Sid (John Abraham) is a nerdy book-store owner, whose phone number gets accidentally mixed up with that of a suicide hotline. One of the callers is Mishka (Pakhi), who in a fragile state opens up to Sid, thinking of him as a counsellor. The script never explains why these two should like each other so much in such quick time, but what you see next is Mishka falling in love with her phone pal and Sid on his part realises that he is not happy with his current girlfriend (Mansi Scott). Sid recognises Mishka in his book store and falls head over heels in love, but feels reluctant to reveal his real self. So he meets her as Sid, and keeps talking to her as her phone pal also. There are some other sub plots, one including a pregnant Alishka, who for some reason refuses to marry her boyfriend, who is also the father of her child. He pursues her almost to nauseating levels, and as an audience one has no idea what is going on between these two. The other more funny plot involves Raghu Ram and Mansi Scott and their love-hate relationship.

Pakhi, as the lead actress and writer of Jhootha Hi Sahi, lets down the film on both counts. It’s not so much of a problem that she has three men in her life at one point (the two Johns and R Madhavan in a cameo), but Pakhi isn’t able to convey these emotions at all and not once do you get into the head of her character. The fact that her part is the pivot does not help at all. The role required someone younger, vulnerable and alluring. Pakhi is not any of that. Also, her being Abbas Tyrewala’s wife could have something to do with it, but the filmmaker shows almost every male in the film to be in love with her. And this comes across as grossly exaggerated, because there’s nothing to her character or the way she plays it that seems attractive. In fact, the other women (Mansi Scott and Alishka) play their parts with far more spirit and chutzpah.

The other big let down is A R Rahman’s music, that is as listless as it comes.

John Abraham is sincere, the other supporting cast is equally good. However, the film just doesn’t come together as a whole, and in the end, Jhootha Hi Sahi ends up being quite lame.

Sunday, October 17, 2010

Review: Aakrosh

Director: Priyadarshan

Starring: Ajay Devgn, Akshaye Khanna, Bipasha Basu, Paresh Rawal, Reema Sen

Rating: * * 1/2

The problem with director Priyadarshan’s recent films is that though they’ve seldom been outrightly bad, they’ve also stopped being interesting altogether. Like a practised old hand who has a certain proficiency, but too fatigued to try anything new, Priyan clearly has been making Hindi films out of habit for a while. Whether Billu or De Dana Dan or Bum Bumm Bole, all have been passable at best.His latest, Aakrosh is the most serious film Priyan has attempted in a while. And thankfully, the maker has opted for some fresh faces. Also, unlike what he is notorious for, Priyan has chosen an authentic location this time, and not tried to pass off some place in South India as a crime-ridden North Indian town. The setting is real, and cinematographer S Tirru captures the Hindi heartland well, adding the requisite atmospheric depth and texture to the narrative. The other highlight is to see Akshaye Khanna and Ajay Devgn teaming up once again after Deewangi years ago. The script itself does not allow anything spectacular to emerge out of this pairing, but these two talented actors at least ensure that the proceedings don’t dip too much.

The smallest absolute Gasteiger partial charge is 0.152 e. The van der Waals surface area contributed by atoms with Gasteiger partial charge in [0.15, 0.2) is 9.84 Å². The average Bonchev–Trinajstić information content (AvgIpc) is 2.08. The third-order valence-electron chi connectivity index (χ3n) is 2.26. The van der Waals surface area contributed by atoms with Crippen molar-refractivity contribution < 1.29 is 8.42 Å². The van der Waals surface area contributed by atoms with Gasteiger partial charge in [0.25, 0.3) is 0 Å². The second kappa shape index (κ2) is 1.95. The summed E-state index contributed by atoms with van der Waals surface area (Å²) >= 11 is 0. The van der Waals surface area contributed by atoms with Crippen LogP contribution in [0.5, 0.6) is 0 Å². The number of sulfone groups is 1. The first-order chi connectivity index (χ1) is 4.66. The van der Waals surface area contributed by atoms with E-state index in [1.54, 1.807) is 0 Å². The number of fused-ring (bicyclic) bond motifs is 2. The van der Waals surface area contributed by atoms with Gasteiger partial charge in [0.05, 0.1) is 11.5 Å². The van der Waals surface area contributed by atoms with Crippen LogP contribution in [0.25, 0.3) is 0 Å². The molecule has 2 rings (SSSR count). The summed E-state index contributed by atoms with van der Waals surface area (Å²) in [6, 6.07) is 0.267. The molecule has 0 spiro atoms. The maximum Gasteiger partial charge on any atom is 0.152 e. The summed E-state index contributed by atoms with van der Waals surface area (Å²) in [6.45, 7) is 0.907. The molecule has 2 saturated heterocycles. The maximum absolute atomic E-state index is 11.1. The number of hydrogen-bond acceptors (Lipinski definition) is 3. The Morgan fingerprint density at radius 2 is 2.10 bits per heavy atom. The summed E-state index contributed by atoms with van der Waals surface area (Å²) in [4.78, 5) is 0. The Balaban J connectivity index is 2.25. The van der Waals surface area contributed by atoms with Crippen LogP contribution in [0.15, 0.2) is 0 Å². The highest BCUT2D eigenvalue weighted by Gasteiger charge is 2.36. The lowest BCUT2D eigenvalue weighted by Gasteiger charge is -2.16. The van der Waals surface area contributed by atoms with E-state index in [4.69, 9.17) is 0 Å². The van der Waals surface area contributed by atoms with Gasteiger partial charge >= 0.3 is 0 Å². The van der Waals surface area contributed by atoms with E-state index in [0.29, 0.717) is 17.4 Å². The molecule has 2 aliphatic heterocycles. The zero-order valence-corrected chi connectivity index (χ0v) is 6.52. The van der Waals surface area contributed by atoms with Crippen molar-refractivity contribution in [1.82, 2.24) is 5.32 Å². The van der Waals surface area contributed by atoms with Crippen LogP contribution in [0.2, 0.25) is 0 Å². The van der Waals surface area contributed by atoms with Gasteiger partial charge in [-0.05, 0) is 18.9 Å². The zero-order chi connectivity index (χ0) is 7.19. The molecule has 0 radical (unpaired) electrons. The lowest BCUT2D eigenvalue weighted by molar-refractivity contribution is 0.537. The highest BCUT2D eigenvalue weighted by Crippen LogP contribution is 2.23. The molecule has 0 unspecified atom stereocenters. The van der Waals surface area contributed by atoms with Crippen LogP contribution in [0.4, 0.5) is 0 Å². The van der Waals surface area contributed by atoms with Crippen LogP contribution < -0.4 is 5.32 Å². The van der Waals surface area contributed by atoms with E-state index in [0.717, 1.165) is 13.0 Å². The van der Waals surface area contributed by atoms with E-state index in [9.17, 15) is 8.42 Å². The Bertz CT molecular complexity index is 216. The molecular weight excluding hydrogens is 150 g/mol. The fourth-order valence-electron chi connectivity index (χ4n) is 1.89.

The story is heavily inspired from the Oscar nominated, Mississippi Burning, which was about two FBI officers who go to investigate a case involving the disappearance of some civil rights activists. A hard-hitting drama, it captured up close the issue of racism and the tragic plight of African-Americans. In Aakrosh, the issue of racism has been turned into casteism that has led to several appalling incidents like honour killing in places like UP and Bihar. It’s not a bad subject to adapt, and for some time, the film stays on course. But too many filmy flourishes with loud scenes and unidimensional characters dilute the realistic tone and essential seriousness of the subject.

Siddharth Chaturvedi (Akshaye Khanna) and Pratap Kumar (Devgn) are two CBI officers given the charge of investigating a case, wherein three medical students have gone missing from Delhi. Both land up in a lawless North-Indian town, infested with goons and corrupt policemen. The chief perpetrator here is Ajatshatru Singh (Paresh Rawal). He does not co-operate with the CBI officers, and along with a local rogue group, tries to derail the investigation at every point. The whole system seems hand in glove, and both Siddharth and Pratap have several narrow escapes. There’s an inane plot involving Bipasha Basu, as Paresh Rawal’s wife, who gets slapped and kicked around by him. Then in a flashback, you see her with Devgn wearing skimpy outfits. The sub-plot makes no sense, and Bipasha is painfully unconvincing in her two bit role.